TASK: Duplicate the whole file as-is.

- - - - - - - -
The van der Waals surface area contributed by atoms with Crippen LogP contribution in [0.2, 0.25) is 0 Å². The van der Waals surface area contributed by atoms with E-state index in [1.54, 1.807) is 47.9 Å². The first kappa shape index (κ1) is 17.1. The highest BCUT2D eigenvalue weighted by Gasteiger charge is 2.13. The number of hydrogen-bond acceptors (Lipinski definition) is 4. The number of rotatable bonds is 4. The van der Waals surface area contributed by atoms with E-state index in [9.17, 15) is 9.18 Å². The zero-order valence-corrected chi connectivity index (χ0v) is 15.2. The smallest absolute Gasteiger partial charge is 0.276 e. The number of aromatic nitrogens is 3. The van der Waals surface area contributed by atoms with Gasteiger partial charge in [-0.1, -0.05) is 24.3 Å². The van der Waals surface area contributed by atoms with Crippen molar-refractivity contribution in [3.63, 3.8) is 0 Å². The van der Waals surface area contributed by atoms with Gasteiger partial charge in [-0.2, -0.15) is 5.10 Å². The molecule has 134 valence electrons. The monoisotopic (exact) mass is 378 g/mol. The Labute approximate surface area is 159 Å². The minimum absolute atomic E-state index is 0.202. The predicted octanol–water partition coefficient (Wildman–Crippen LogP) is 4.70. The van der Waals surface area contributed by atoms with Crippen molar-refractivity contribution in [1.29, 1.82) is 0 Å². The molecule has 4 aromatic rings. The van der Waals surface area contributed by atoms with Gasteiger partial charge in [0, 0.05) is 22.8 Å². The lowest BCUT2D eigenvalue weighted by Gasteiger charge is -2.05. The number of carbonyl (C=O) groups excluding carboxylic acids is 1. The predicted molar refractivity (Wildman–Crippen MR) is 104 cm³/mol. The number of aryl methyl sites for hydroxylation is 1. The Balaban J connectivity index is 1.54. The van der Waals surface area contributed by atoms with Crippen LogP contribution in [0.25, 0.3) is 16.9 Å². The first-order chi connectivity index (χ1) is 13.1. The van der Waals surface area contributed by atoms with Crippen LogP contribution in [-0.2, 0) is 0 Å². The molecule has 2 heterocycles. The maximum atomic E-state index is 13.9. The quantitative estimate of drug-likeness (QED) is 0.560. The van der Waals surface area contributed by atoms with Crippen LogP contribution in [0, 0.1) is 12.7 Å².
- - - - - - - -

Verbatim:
The van der Waals surface area contributed by atoms with Crippen LogP contribution in [0.2, 0.25) is 0 Å². The van der Waals surface area contributed by atoms with E-state index in [1.54, 1.807) is 47.9 Å². The first kappa shape index (κ1) is 17.1. The highest BCUT2D eigenvalue weighted by Gasteiger charge is 2.13. The number of hydrogen-bond acceptors (Lipinski definition) is 4. The number of rotatable bonds is 4. The van der Waals surface area contributed by atoms with E-state index in [9.17, 15) is 9.18 Å². The zero-order valence-corrected chi connectivity index (χ0v) is 15.2. The smallest absolute Gasteiger partial charge is 0.276 e. The number of aromatic nitrogens is 3. The van der Waals surface area contributed by atoms with Gasteiger partial charge in [-0.1, -0.05) is 24.3 Å². The van der Waals surface area contributed by atoms with Crippen molar-refractivity contribution in [3.63, 3.8) is 0 Å². The van der Waals surface area contributed by atoms with Gasteiger partial charge in [-0.2, -0.15) is 5.10 Å². The molecule has 134 valence electrons. The monoisotopic (exact) mass is 378 g/mol. The Labute approximate surface area is 159 Å². The minimum absolute atomic E-state index is 0.202. The predicted octanol–water partition coefficient (Wildman–Crippen LogP) is 4.70. The van der Waals surface area contributed by atoms with Crippen molar-refractivity contribution in [1.29, 1.82) is 0 Å². The molecule has 4 aromatic rings. The van der Waals surface area contributed by atoms with Gasteiger partial charge in [0, 0.05) is 22.8 Å². The lowest BCUT2D eigenvalue weighted by Gasteiger charge is -2.05. The number of carbonyl (C=O) groups excluding carboxylic acids is 1. The predicted molar refractivity (Wildman–Crippen MR) is 104 cm³/mol. The number of aryl methyl sites for hydroxylation is 1. The Balaban J connectivity index is 1.54. The van der Waals surface area contributed by atoms with Crippen LogP contribution in [0.25, 0.3) is 16.9 Å². The first-order chi connectivity index (χ1) is 13.1. The van der Waals surface area contributed by atoms with Crippen LogP contribution in [-0.2, 0) is 0 Å². The molecule has 2 heterocycles. The maximum atomic E-state index is 13.9. The quantitative estimate of drug-likeness (QED) is 0.560. The van der Waals surface area contributed by atoms with Crippen LogP contribution in [0, 0.1) is 12.7 Å².